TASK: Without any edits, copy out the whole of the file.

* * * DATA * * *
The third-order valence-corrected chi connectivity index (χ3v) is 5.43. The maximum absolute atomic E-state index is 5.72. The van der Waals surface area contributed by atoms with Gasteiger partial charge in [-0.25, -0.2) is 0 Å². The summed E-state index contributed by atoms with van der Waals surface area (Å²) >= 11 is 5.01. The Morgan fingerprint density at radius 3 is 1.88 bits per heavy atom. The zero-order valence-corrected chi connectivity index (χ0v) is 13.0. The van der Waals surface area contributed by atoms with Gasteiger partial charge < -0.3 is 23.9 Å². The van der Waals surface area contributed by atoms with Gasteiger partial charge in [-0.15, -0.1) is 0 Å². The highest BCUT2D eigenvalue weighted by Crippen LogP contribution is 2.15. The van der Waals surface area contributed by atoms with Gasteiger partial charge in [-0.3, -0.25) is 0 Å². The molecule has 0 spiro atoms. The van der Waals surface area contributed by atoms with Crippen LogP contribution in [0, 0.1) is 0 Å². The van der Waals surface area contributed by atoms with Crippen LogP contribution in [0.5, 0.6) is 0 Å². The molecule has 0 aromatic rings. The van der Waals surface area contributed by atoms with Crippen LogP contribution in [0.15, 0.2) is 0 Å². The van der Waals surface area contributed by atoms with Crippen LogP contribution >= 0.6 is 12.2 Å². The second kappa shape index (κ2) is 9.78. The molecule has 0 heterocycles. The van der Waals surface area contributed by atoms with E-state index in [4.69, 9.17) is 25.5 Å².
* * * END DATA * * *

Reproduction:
The third-order valence-corrected chi connectivity index (χ3v) is 5.43. The maximum absolute atomic E-state index is 5.72. The van der Waals surface area contributed by atoms with Gasteiger partial charge in [-0.25, -0.2) is 0 Å². The summed E-state index contributed by atoms with van der Waals surface area (Å²) >= 11 is 5.01. The Morgan fingerprint density at radius 3 is 1.88 bits per heavy atom. The zero-order valence-corrected chi connectivity index (χ0v) is 13.0. The van der Waals surface area contributed by atoms with Gasteiger partial charge < -0.3 is 23.9 Å². The van der Waals surface area contributed by atoms with Gasteiger partial charge in [-0.15, -0.1) is 0 Å². The highest BCUT2D eigenvalue weighted by Crippen LogP contribution is 2.15. The van der Waals surface area contributed by atoms with Gasteiger partial charge in [-0.3, -0.25) is 0 Å². The molecule has 0 spiro atoms. The van der Waals surface area contributed by atoms with Crippen LogP contribution in [0, 0.1) is 0 Å². The van der Waals surface area contributed by atoms with Crippen LogP contribution in [0.5, 0.6) is 0 Å². The molecule has 0 aromatic rings. The van der Waals surface area contributed by atoms with Crippen LogP contribution in [0.15, 0.2) is 0 Å². The van der Waals surface area contributed by atoms with Crippen LogP contribution >= 0.6 is 12.2 Å². The second kappa shape index (κ2) is 9.78. The molecule has 0 heterocycles. The van der Waals surface area contributed by atoms with E-state index in [4.69, 9.17) is 25.5 Å².